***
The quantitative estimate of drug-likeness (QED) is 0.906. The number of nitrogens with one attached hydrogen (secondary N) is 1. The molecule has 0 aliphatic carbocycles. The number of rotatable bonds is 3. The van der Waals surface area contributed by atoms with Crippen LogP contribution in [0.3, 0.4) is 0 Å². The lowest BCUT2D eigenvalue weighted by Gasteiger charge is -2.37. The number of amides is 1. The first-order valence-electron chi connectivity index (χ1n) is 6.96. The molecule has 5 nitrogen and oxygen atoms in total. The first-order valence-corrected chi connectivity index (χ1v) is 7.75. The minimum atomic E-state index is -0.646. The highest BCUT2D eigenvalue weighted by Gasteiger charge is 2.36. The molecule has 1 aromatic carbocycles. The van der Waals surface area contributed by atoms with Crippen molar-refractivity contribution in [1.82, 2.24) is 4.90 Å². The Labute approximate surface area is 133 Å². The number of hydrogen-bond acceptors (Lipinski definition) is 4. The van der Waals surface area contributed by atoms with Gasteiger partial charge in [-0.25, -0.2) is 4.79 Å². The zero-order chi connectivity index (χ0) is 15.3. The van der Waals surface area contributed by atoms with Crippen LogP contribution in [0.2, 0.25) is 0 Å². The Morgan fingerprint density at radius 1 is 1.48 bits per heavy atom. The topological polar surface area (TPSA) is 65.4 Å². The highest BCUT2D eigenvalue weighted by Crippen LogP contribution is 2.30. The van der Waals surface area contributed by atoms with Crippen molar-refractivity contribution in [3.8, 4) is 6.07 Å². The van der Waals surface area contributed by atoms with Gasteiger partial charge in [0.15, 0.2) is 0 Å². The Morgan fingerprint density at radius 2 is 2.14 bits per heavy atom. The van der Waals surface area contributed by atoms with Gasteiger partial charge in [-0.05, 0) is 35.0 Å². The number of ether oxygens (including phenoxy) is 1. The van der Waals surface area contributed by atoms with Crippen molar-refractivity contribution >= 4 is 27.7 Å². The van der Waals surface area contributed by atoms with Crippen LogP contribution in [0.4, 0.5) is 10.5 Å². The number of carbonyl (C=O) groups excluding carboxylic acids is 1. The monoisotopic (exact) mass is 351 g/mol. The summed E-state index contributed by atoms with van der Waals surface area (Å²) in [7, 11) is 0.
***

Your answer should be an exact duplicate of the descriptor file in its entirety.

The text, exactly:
The quantitative estimate of drug-likeness (QED) is 0.906. The number of nitrogens with one attached hydrogen (secondary N) is 1. The molecule has 0 aliphatic carbocycles. The number of rotatable bonds is 3. The van der Waals surface area contributed by atoms with Crippen LogP contribution in [0.3, 0.4) is 0 Å². The lowest BCUT2D eigenvalue weighted by Gasteiger charge is -2.37. The number of amides is 1. The first-order valence-electron chi connectivity index (χ1n) is 6.96. The molecule has 5 nitrogen and oxygen atoms in total. The first-order valence-corrected chi connectivity index (χ1v) is 7.75. The minimum atomic E-state index is -0.646. The highest BCUT2D eigenvalue weighted by Gasteiger charge is 2.36. The molecule has 1 aromatic carbocycles. The van der Waals surface area contributed by atoms with Crippen molar-refractivity contribution in [1.82, 2.24) is 4.90 Å². The Labute approximate surface area is 133 Å². The number of hydrogen-bond acceptors (Lipinski definition) is 4. The van der Waals surface area contributed by atoms with Gasteiger partial charge in [-0.25, -0.2) is 4.79 Å². The zero-order chi connectivity index (χ0) is 15.3. The van der Waals surface area contributed by atoms with Crippen LogP contribution in [0.2, 0.25) is 0 Å². The Morgan fingerprint density at radius 1 is 1.48 bits per heavy atom. The topological polar surface area (TPSA) is 65.4 Å². The highest BCUT2D eigenvalue weighted by Crippen LogP contribution is 2.30. The van der Waals surface area contributed by atoms with Crippen molar-refractivity contribution in [3.8, 4) is 6.07 Å². The van der Waals surface area contributed by atoms with Gasteiger partial charge in [0.15, 0.2) is 0 Å². The Morgan fingerprint density at radius 2 is 2.14 bits per heavy atom. The van der Waals surface area contributed by atoms with Gasteiger partial charge in [-0.05, 0) is 35.0 Å². The number of ether oxygens (including phenoxy) is 1. The van der Waals surface area contributed by atoms with Crippen molar-refractivity contribution >= 4 is 27.7 Å². The van der Waals surface area contributed by atoms with Crippen LogP contribution in [0.4, 0.5) is 10.5 Å². The number of carbonyl (C=O) groups excluding carboxylic acids is 1. The monoisotopic (exact) mass is 351 g/mol. The summed E-state index contributed by atoms with van der Waals surface area (Å²) in [7, 11) is 0.